How To Hit The Ball Dead Straight

Golf Monthly Top 50 Coach Dan Grieve shares his top tips on how to hit the ball straighter than ever before

How to hit the ball dead straight with Golf Monthly Top 50 Coach Dan Grieve
Hit the ball straighter off the tee with these simple tips from Golf Monthly Top 50 Coach Dan Grieve
(Image credit: Howard Boylan)

Golf Monthly created this content as part of a paid partnership with TaylorMade. The contents of this article are entirely independent and solely reflect the editorial opinion of Golf Monthly.

Hitting the golf ball straighter, and preferably longer, off the tee is a crucial component to producing lower scores. Golfers tend to sacrifice one for the other, but what if I told you that you could have the best of both worlds?

In this article and video, Golf Monthly Top 50 Coach Dan Grieve shares his top tips for how to hit the ball dead straight...

Top 50 Coach
Dan Grieve

Dan Grieve is a Golf Monthly Top 50 Coach and PGA Professional based at Woburn Golf Club. Over his career so far, Dan has helped to develop stars of the game including Charley Hull and Major Champion, Georgia Hall. He has also supported countless amateur golfers with improving their driver swing, and has a great track record of helping players produce longer, straighter tee shots. 

How do you hit a drive straight?

Hitting straighter drives doesn't have to be a challenge, and many club golfers would improve in this area if they developed their understanding of the fundamentals. While you might find it challenging to consistently swing the driver like a tour pro, it is possible to control the basics like perfecting the driver address position.

Golf Monthly Top 50 Coach Dan Grieve driver address position

Adopting the perfect set up at address will help you to hit the ball straight... and long!

(Image credit: Howard Boylan)

One of the most common faults that I see is the ball position being too far forward – so it’s outside the front foot. As a result, the chest starts to face the ball and the shoulders get into an open position.

For me, as a right-hander, that means my shoulders point too far left. From here, I’m more likely to pick the club up and back across – which will lead to a slice. For a driver, I recommend lining the ball up on your left heel (for a right-handed golfer).

It’s crucial to line your shaft up parallel, so it’s in line with the back of the ball. We don’t want the hands too far forward and we don’t want them too far back. You want to feel like your right elbow is tucked in and your right shoulder comes back.

Golf Monthly Top 50 Coach Dan Grieve demonstrating shoulder and ball position for hitting a driver

A simple drill like this is well worth using to stay on top of the basics 

(Image credit: Howard Boylan)

How do you practice hitting golf balls straight?

On the range, or out on the course when you’re practising, get into the habit of laying an alignment stick or shaft across your shoulders. If it’s pointing parallel to your target, you’re in alignment.

Note how my right shoulder – as a result of getting the ball position correct, and by adopting a nice wide stance – is lower than the left, which is going to help me to hit up on the ball and sweep it away. It should all lead to a nice balanced finish with your chest facing your target.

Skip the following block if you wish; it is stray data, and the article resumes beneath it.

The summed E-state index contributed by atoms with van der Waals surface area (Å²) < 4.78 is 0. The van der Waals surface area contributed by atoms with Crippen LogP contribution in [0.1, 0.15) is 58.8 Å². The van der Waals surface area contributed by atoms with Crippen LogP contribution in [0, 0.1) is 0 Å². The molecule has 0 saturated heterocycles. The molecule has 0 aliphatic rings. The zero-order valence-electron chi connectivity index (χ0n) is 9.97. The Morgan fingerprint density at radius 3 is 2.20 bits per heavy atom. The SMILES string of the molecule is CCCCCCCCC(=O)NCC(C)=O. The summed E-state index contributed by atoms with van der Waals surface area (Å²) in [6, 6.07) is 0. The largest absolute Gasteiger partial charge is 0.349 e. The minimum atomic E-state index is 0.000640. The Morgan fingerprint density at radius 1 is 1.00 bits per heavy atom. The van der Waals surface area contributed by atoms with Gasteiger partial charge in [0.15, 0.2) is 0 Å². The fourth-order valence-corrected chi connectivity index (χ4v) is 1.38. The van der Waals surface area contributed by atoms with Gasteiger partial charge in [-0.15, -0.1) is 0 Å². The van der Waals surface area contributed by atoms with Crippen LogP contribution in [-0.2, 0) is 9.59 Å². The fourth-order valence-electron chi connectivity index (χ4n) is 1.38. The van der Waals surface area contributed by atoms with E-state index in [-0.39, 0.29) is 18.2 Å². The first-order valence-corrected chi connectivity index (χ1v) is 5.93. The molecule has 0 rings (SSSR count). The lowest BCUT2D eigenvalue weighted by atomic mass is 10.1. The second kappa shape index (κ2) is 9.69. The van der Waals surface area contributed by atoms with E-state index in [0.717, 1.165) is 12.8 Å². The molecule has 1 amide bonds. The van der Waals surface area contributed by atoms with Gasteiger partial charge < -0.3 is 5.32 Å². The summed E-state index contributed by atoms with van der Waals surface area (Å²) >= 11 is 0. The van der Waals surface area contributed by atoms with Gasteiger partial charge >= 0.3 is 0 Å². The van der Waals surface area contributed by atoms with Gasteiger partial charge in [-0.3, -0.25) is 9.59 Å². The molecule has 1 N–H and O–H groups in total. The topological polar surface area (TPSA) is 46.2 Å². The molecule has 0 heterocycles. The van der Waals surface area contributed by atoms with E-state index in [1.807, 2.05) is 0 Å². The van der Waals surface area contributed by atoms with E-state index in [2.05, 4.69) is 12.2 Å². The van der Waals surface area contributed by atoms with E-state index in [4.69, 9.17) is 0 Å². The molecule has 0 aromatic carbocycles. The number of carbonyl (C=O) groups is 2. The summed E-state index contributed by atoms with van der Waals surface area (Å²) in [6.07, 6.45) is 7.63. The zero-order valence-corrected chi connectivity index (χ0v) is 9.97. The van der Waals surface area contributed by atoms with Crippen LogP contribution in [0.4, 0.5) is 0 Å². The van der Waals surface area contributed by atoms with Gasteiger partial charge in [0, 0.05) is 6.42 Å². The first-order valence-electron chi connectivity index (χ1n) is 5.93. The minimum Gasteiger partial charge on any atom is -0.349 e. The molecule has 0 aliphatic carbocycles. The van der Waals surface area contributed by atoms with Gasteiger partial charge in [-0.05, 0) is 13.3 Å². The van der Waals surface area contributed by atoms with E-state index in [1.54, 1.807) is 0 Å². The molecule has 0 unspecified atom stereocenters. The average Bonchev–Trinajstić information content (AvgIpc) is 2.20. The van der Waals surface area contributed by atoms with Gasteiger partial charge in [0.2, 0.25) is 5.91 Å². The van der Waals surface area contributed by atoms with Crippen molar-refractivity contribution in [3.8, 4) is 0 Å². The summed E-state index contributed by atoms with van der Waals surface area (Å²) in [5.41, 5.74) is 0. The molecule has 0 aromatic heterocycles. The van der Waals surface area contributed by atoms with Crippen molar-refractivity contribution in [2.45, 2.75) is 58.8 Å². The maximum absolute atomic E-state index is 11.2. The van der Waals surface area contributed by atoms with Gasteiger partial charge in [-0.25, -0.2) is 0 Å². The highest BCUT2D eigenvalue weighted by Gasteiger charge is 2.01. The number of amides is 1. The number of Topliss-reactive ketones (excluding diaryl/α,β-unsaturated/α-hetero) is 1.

Golf Monthly Top 50 Coach Dan Grieve demonstrating a balanced finish position with the driver

(Image credit: Howard Boylan)

Finally, remember to relax. Lots of high handicap golfers grip the golf club too tightly and get very rigid over the ball. Check that your hands and arms hang relaxed, as this will create a better flow and release. These tips will also help anyone struggling with how to avoid creating too much spin with your driver.

Dan Grieve's straighter driving checklist

1) Nail the fundamentals, such as ball and address position

2) Practice using alignment sticks to provide visual feedback

3) Ensure you have a low right shoulder (for right-handed golfers) and a nice wide stance

4) Relax! Let your arms and hands hang loose to control the spin

Dan Grieve
Top 50 Coach

Location: Woburn GC  

Dan is one of the leading coaches in the UK, a Fellow of the PGA and a short-game virtuoso. He has had considerable success with a collection of tour pros, helping them to Order of Merit titles and major victories, and his Short Game School is the most attended in the UK. His students, past and present, include Charley Hull, Georgia Hall, Inci Mehmet and Iona Stephen.

Most common problem:

Swing – over the top , help by getting the basics correct at address and making them aware how to get the club online coming down.

Short game – creating spin and feel around the greens, help by educating on what the short game actually is (weak on purpose) and understand bounce and how they can apply it to different lies/situations.

Greatest success story:

Helping Georgia Hall from World No. 450 to No. 6 and winning a Major, two Order of Merits and Solheim Cup appearances.

Greatest teacher:

Alex Hay was a great influence during my first few years at Woburn. In sport more generally Sir Clive Woodward has taught me how to deliver at the highest level.

Most common fault:

Flipped right hand (hands behind the ball). Understand a correct coil/load going back and how to sequence better coming down so the chest opens up and gives the arms space to deliver a stronger impact. Lots of body action drills to enhance the feel, with and without the ball.